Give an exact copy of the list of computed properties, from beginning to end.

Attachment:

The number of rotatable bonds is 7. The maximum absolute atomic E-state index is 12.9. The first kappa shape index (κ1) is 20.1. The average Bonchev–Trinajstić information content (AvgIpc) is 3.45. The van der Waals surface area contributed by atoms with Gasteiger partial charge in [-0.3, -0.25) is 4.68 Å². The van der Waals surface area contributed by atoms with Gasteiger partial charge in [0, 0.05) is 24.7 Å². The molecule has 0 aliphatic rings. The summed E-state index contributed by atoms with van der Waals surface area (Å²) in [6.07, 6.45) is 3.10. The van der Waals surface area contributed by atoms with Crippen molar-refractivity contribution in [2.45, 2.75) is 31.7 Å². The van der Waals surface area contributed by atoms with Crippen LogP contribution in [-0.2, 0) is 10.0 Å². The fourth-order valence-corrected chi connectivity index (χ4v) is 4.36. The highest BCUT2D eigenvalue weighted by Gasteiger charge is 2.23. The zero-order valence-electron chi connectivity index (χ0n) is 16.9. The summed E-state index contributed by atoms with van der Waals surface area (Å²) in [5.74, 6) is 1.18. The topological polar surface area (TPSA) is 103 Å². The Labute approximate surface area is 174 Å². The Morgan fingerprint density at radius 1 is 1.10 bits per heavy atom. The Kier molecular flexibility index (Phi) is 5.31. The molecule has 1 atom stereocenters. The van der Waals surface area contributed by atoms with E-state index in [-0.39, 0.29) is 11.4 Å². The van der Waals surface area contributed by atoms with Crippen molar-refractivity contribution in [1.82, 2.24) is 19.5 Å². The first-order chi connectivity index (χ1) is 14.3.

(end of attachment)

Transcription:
The number of rotatable bonds is 7. The maximum absolute atomic E-state index is 12.9. The first kappa shape index (κ1) is 20.1. The average Bonchev–Trinajstić information content (AvgIpc) is 3.45. The van der Waals surface area contributed by atoms with Gasteiger partial charge in [-0.3, -0.25) is 4.68 Å². The van der Waals surface area contributed by atoms with Gasteiger partial charge in [0, 0.05) is 24.7 Å². The molecule has 0 aliphatic rings. The summed E-state index contributed by atoms with van der Waals surface area (Å²) in [6.07, 6.45) is 3.10. The van der Waals surface area contributed by atoms with Crippen molar-refractivity contribution in [2.45, 2.75) is 31.7 Å². The van der Waals surface area contributed by atoms with Crippen LogP contribution in [-0.2, 0) is 10.0 Å². The fourth-order valence-corrected chi connectivity index (χ4v) is 4.36. The highest BCUT2D eigenvalue weighted by Gasteiger charge is 2.23. The zero-order valence-electron chi connectivity index (χ0n) is 16.9. The summed E-state index contributed by atoms with van der Waals surface area (Å²) in [5.74, 6) is 1.18. The topological polar surface area (TPSA) is 103 Å². The Labute approximate surface area is 174 Å². The Morgan fingerprint density at radius 1 is 1.10 bits per heavy atom. The Kier molecular flexibility index (Phi) is 5.31. The molecule has 1 atom stereocenters. The van der Waals surface area contributed by atoms with E-state index in [-0.39, 0.29) is 11.4 Å². The van der Waals surface area contributed by atoms with Crippen molar-refractivity contribution in [1.82, 2.24) is 19.5 Å². The first-order chi connectivity index (χ1) is 14.3.